A distinctly American business, the automobile industry produces a product that is more than transportation-it is a lifestyle. It is a lifestyle defined by fashion, speed, mobility, comfort, and, above all, individual choice. The car became a physical extension of how the vast majority of Americans, regardless of age, have chosen to live. Similar to other business sectors, the automobile industry grew dramatically after World War Π. Young GIs coming home to begin new families in new suburbs became the growth platform for car companies. The resulting baby boom not only picked up where the now-aging World War II generation left off, it perpetuated and cultivated a youth culture around the car for nearly sixty years (Flink, 1975). Our fathers' auto industry catered to a seemingly endless market of young (mostly male) buyers far more numerous than their parents to build the nation's largest industry.
DISRUPTIVE DEMOGRAPHICS AND PRODUCT INNOVATION
Today, the youngest of the baby boomers are age 40-plus, and the bumper crop of youth in the United States, Europe, and Japan is young no more. Not only has the bumper crop aged, but the sheer number of new buyers-young people of driving age with the incomes necessary to buy a new car-has declined. J.D. Power and Associates forecasts the market for new cars and trucks will grow less than 1 percent annually over the next decade. In sharp contrast, the number of consumers who are no longer considered 'Young" has exploded. A new generation of older consumers, at the peak of their economic power, are now the single largest market for luxury automobiles-car models that most often provide the highest profit margins to manufacturers. The boomers alone are nearly 40 percent of the large luxury-car market.
Most older adults continue to rely on the car for transportation (Collia, Sharp, and Giesbrecht, 2003). Nearly 90 percent of people age 65-plus use the automobile compared to other options. Although older adults may not drive as many miles or make as many trips as younger people, the notion that retirement is a period of relaxing at home in one's favorite recliner is a myth. A real decline in trip-making by car from the lifetime peak travel years of 35-54 is not really seen until age 75-plus, when the number of trips drops from nearly 4.5 trips per day to fewer than 3 trips per day (Bureau of Transportation Statistics, 2003). Moreover, forecasts indicate that as the boomers age, they are more likely to drive and make more trips, and they add an entirely new generation of older women drivers who, unlike their mothers, have commanded the steering wheel, not the passenger seat (Bush, 2005).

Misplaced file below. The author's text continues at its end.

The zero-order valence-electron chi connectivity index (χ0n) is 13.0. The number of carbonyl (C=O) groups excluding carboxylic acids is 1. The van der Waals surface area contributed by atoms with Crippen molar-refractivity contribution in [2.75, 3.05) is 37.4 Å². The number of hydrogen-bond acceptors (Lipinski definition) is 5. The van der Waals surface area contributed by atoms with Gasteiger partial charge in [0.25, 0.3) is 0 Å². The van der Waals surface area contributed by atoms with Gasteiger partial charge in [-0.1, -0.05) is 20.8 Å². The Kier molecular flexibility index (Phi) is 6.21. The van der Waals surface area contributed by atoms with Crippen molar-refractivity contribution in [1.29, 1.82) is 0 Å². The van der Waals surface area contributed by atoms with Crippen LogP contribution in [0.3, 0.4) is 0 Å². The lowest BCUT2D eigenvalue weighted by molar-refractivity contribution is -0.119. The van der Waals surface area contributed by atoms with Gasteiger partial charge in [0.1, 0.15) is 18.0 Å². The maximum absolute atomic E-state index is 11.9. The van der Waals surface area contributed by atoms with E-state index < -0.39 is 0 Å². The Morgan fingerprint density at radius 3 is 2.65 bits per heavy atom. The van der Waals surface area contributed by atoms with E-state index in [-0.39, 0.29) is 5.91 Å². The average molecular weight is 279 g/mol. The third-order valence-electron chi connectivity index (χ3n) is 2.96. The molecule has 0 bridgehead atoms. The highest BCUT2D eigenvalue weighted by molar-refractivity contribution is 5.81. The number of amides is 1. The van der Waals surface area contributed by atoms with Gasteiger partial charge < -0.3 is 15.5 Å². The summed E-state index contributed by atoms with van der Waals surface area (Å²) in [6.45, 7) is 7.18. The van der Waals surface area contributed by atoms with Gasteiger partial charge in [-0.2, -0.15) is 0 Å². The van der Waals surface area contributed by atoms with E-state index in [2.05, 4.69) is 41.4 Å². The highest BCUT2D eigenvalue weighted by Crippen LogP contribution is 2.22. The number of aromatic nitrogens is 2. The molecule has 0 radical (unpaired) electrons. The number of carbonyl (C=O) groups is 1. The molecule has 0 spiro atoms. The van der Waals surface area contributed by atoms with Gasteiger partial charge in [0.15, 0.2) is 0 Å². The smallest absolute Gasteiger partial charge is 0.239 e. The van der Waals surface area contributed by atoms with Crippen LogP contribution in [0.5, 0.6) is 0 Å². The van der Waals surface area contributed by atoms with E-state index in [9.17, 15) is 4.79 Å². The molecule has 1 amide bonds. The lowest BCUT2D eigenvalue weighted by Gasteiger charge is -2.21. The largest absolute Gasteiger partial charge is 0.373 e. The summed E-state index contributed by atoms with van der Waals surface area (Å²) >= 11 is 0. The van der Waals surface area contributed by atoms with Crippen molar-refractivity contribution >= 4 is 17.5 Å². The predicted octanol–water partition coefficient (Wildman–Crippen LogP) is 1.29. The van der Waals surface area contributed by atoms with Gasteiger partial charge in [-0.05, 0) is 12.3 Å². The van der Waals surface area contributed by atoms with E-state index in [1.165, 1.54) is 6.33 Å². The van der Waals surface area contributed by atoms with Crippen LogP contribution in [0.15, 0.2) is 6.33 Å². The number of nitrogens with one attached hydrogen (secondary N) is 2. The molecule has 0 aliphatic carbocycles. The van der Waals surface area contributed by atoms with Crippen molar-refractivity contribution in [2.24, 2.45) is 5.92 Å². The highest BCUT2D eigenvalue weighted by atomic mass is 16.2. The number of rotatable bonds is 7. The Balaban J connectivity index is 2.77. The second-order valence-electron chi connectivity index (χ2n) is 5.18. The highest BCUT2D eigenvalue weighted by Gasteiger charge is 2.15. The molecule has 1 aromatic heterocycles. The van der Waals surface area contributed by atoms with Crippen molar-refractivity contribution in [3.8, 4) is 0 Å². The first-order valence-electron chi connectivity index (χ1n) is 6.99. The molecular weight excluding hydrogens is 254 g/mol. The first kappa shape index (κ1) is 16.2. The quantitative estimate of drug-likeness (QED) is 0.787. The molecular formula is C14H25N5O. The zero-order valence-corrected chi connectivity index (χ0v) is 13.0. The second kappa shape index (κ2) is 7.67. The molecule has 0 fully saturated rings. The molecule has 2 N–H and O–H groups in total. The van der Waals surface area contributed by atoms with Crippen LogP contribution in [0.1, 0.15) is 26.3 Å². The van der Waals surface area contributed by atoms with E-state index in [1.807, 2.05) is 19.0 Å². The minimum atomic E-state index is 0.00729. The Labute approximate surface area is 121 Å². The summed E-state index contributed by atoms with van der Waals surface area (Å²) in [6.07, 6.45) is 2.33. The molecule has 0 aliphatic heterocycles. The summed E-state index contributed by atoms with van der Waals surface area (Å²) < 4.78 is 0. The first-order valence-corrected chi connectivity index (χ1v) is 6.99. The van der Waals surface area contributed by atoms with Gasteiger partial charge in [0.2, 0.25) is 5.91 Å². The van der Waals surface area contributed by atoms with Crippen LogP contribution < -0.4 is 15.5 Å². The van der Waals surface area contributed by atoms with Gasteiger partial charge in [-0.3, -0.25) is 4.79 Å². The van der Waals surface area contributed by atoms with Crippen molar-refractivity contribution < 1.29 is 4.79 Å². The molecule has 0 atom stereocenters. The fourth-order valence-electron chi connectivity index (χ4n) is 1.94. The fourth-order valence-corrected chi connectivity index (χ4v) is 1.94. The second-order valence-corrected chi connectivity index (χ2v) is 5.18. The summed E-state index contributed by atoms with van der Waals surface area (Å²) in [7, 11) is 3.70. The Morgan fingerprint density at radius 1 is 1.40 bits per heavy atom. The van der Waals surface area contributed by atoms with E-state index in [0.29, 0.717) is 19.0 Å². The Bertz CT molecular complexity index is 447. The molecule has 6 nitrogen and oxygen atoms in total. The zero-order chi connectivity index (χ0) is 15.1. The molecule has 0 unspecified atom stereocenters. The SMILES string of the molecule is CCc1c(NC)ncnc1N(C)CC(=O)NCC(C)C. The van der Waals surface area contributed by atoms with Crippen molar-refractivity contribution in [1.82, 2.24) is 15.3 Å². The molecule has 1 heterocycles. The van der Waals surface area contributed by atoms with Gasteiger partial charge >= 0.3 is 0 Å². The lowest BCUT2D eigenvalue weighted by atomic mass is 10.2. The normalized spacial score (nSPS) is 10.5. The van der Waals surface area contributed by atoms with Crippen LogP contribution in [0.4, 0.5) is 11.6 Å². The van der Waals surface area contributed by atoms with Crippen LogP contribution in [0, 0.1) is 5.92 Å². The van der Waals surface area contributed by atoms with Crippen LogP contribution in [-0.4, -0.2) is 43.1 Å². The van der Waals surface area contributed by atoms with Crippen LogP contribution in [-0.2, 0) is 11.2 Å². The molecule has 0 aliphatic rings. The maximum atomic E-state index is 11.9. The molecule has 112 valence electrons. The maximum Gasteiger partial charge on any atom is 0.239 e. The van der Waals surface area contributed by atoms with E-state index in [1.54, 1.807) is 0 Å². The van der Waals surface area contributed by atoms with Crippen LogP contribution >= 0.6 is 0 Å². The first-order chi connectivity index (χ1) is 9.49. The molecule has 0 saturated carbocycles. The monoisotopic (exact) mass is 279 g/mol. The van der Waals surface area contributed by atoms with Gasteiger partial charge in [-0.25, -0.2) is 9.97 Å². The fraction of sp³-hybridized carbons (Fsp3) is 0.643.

At 50 years old, most people have half of their adult years still ahead of them, and this segment of the population controls over half of the nation's purchasing power. For the auto industry, this statistic translates into future purchases of four or five new vehicles (many in the higher-end or luxury category) as well as influence on the buying decisions of a spouse or child. Nissan's chief product specialist, Shinjiro Yukawa, noted the coming shift of market share, predicting that the "over 50$ will be the core Volume' generation in the future" (NYSE Magazine, 2002).
The disruptive demographics of today's aging marketplace are challenging the most basic assumptions of product development and innovation. After six decades of success focusing on the younger consumer, how does the auto industry retool itself to develop innovative product strategies that excite and delight both the younger consumer and the new generation of older car buyers?
Product innovation can be described in three dimensions. The first dimension is how a business defines its market. In short, who is the company's customer and what does their customer value? This definition affects far more than advertising. It also affects the types of products a firm believes will appeal to and satisfy the market, through what channels they will be delivered, and at what standards and costs. …